Face ID on iPhone can be fooled by glasses and electrical tape (not blue)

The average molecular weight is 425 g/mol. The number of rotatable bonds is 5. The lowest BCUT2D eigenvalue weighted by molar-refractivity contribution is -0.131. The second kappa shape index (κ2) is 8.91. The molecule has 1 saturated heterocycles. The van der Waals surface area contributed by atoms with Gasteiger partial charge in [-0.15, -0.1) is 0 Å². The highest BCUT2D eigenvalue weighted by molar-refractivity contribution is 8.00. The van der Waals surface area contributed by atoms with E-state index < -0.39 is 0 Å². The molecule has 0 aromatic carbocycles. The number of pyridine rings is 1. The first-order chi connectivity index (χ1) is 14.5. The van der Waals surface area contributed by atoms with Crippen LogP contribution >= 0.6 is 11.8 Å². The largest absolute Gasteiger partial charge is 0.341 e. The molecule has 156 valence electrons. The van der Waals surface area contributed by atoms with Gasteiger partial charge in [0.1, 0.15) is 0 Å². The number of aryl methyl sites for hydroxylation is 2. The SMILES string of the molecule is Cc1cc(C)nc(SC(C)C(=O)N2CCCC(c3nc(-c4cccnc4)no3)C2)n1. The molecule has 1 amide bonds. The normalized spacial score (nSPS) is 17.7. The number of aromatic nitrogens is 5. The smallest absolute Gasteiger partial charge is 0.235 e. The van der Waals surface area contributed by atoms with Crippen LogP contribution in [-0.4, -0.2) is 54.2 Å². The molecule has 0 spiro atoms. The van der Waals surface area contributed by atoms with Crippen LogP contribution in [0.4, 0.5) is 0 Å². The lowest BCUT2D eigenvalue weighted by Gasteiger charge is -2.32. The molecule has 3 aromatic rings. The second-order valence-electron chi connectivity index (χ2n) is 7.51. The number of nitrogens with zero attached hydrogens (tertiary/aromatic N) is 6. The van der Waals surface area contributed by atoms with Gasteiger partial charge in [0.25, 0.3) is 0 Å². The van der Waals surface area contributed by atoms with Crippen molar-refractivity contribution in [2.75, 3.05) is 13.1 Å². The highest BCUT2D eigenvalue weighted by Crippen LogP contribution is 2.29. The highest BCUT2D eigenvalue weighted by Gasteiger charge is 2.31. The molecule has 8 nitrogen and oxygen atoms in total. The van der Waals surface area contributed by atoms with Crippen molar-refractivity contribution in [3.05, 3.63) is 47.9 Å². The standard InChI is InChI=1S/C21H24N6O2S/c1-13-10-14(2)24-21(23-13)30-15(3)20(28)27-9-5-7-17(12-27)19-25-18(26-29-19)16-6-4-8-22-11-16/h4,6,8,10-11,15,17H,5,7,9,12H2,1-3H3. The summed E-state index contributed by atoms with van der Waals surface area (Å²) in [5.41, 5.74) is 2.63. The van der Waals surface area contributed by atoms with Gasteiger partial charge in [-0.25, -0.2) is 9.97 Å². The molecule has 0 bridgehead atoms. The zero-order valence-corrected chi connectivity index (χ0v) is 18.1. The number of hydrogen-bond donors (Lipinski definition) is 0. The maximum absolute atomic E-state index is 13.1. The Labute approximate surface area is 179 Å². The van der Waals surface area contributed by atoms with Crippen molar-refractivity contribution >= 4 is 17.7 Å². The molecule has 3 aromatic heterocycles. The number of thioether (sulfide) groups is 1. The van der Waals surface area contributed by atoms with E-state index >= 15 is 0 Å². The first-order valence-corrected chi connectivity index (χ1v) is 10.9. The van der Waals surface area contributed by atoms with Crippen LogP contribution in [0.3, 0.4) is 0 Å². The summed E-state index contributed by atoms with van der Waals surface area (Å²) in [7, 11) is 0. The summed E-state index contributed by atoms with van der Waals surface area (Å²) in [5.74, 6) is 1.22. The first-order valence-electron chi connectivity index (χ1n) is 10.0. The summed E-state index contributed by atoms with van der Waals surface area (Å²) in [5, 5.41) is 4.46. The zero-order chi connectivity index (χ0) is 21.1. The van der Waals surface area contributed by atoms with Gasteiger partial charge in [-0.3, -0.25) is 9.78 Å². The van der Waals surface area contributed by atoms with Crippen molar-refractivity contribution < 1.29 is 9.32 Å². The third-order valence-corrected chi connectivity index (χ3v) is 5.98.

At the Black Hat 2019 conference in Las Vegas (Nevada, USA), security experts demonstrated how to easily bypass the Face ID unlock system used on Apple smartphones using a kind of biometric Achilles heel.   It turned out that it was not difficult to outwit the Face ID sensors: you just need to wear ordinary glasses, on top of the lenses of which are glued large squares of black electrical tape, inside which small squares of white electrical tape are glued.   “Achilles’ heel” was found in the features of Face ID, writes the publication ThreatPost.   As the experts found out, the Attention Detection does not scan the eye area when the user is in front of the smartphone with glasses.   The Face ID workaround is shown on this slide:       Large black squares of electrical tape mounted on glass imitate the user’s eyes, small white pieces of electrical tape over black serve as pupils.   In this way, Apple’s biometric authentication system is misleading.   Indeed, for this system, it seems that the device user is conscious and looking directly into the camera.   Of course, in a real situation, it is quite problematic to carry out such an attack, which was recognized by researchers at the Black Hat 2019 conference, since in order to use this vulnerability, a number of such conditions must be met:      the presence of glasses at hand (they should not be sun-protection), electrical tape of two colors and scissors;  There must be physical access to the smartphone;  a sleeping or immobilized user who does not notice that they are wearing glasses.   Thus, security experts at the Black Hat 2019 conference wanted to show that the growth in the spread and widespread use of biometric systems to protect devices and data of users and organizations will be a new attack vector for attackers. And companies and organizations that produce and use such systems must quickly and proactively work to improve and modify biometric systems.   Indeed, any revolutionary method of protecting personal data, even close to ideal, can sometimes be circumvented by the simplest things that are at hand.